It's that time of year when I get about 2-3 weekly requests to meet for "coffee" with current students or recent grads who want to get into venture capital. I've found myself giving the same advice time and time again (as have others), so I decided to write a quick post with a few words of guidance.
#1. Build an orthogonal network
The value of a junior person at a venture firm is that he or she often has an orthogonal (meaning, in this case, non-redundant) network, compared to the aggregate of the firm. Unless a partner is looking for someone to simply execute on his own deal flow (which can be the case), that partner is really looking for someone who can bring in net new deals.
What that means is that you need to start building an orthogonal network immediately. Think about your unique advantage: Where you grew up, where you studied, where you worked, how old you are, etc. As Malcolm Gladwell says in Outliers, "Who we are can not be separated from where we're from." Use where you're from to your advantage.
#2. Build an expertise and develop an opinion
The wonderful thing about technology is that something new is always popping up that no one fully understands. We backed a CEO who told me a little while ago that someone applied to his company with "4 years of iOS development experience," to which he responded: "Either you're lying, or you're Steve Jobs." iOS had only existed for 3 years at that point.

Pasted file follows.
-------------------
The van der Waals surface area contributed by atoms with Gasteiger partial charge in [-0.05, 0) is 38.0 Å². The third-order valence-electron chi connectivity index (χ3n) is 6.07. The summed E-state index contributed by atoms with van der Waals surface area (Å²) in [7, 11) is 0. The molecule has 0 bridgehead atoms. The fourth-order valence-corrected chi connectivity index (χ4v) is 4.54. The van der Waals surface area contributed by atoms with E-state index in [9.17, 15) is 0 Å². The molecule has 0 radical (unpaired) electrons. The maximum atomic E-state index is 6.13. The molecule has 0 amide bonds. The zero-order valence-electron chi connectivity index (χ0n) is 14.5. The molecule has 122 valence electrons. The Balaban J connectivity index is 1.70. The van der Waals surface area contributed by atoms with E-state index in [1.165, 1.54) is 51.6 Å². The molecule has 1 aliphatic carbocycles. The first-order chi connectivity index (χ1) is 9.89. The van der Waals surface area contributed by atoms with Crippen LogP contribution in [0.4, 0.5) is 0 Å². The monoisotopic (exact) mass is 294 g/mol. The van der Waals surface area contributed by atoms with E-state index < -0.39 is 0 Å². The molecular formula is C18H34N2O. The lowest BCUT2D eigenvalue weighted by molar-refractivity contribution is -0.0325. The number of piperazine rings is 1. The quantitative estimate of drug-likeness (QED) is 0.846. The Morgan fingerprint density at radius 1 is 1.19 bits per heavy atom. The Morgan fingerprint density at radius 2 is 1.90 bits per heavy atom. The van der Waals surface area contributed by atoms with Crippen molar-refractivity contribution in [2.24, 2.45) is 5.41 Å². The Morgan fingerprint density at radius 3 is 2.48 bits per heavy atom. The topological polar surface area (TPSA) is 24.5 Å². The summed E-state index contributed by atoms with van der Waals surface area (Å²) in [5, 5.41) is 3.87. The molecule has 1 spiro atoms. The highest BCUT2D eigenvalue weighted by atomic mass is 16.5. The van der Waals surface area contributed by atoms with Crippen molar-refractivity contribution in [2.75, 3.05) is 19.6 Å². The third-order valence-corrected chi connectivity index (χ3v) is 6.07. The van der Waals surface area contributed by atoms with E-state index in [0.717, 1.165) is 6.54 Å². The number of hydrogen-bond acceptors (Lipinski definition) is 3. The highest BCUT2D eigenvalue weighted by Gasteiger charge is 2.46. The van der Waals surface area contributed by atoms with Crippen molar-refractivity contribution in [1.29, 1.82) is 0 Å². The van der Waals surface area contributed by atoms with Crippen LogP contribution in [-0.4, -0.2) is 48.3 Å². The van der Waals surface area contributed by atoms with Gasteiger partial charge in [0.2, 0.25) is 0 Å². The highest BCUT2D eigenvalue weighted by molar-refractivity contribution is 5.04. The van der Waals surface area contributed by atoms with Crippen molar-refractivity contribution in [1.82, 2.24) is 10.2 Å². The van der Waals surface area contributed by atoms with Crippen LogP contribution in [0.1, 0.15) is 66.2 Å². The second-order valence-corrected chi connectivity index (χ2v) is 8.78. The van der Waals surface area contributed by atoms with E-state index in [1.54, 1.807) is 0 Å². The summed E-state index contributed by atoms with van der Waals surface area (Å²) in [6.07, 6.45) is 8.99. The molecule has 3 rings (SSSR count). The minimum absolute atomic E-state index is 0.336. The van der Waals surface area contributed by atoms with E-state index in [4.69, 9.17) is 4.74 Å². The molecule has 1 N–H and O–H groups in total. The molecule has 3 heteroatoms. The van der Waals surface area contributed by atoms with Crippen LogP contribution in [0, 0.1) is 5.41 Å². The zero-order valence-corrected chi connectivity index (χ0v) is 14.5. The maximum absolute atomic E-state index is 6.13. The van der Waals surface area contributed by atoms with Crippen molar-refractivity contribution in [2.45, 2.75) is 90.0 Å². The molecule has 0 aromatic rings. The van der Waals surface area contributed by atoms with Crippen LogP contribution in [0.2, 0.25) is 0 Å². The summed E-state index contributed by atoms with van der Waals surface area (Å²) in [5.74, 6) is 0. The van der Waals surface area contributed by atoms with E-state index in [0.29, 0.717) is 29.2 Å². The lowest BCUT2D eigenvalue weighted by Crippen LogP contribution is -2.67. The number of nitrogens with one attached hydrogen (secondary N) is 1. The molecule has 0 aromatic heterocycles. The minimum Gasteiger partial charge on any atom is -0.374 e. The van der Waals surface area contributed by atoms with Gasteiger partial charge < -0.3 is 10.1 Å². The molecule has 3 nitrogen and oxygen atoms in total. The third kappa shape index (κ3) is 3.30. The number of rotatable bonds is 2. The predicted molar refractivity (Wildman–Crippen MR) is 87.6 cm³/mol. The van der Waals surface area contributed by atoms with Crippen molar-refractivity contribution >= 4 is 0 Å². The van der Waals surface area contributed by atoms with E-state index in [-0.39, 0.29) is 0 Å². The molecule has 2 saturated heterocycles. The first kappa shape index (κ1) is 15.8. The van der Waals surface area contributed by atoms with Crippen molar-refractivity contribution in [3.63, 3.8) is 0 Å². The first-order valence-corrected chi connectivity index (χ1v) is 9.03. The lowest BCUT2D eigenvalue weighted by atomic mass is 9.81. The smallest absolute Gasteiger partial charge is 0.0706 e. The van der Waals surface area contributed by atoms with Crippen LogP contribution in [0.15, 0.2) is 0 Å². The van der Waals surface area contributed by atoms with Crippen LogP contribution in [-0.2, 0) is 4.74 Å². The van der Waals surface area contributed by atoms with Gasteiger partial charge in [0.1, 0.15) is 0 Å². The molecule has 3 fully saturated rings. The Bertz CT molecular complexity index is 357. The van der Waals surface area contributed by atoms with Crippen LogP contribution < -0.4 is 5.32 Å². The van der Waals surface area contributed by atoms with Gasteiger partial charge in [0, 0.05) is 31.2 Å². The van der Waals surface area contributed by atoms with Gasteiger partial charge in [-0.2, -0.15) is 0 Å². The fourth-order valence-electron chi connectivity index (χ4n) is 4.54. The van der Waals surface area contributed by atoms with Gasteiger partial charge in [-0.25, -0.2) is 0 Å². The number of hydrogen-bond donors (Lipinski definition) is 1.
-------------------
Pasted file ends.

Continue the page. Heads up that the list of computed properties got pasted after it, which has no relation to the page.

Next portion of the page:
Start following all the blogs in your industry of interest and get to know all the key players. Talk to entrepreneurs in that space (use the old "I'm a student" excuse) and ask them who they compete with and how they see the market evolving. Develop an insight that is 50% gleaned from the market and 50% your own.
#3. Come bearing gifts
Like the Greeks, if you want to open the gates of Troy, it's helpful to come bearing gifts. The currency of the venture industry is introductions to exciting entrepreneurs. Take the results of #1 and #2 and generate a source of warm leads for a couple VCs you want to work with.
I guarantee that an offer to introduce an entrepreneur will get a higher hit rate in terms of VCs returning your call. 60% of the time, it works every time.
So, happy job hunting. And if you land a job in the venture industry, let me know. I'd enjoy welcoming you to the fold.
Alex Taussig is a Principal with Highland Capital Partners and invests in early stage technology companies. You can find this blog post, as well as additional content on his blog ataussig.com. You can also follow Alex on Twitter @ataussig.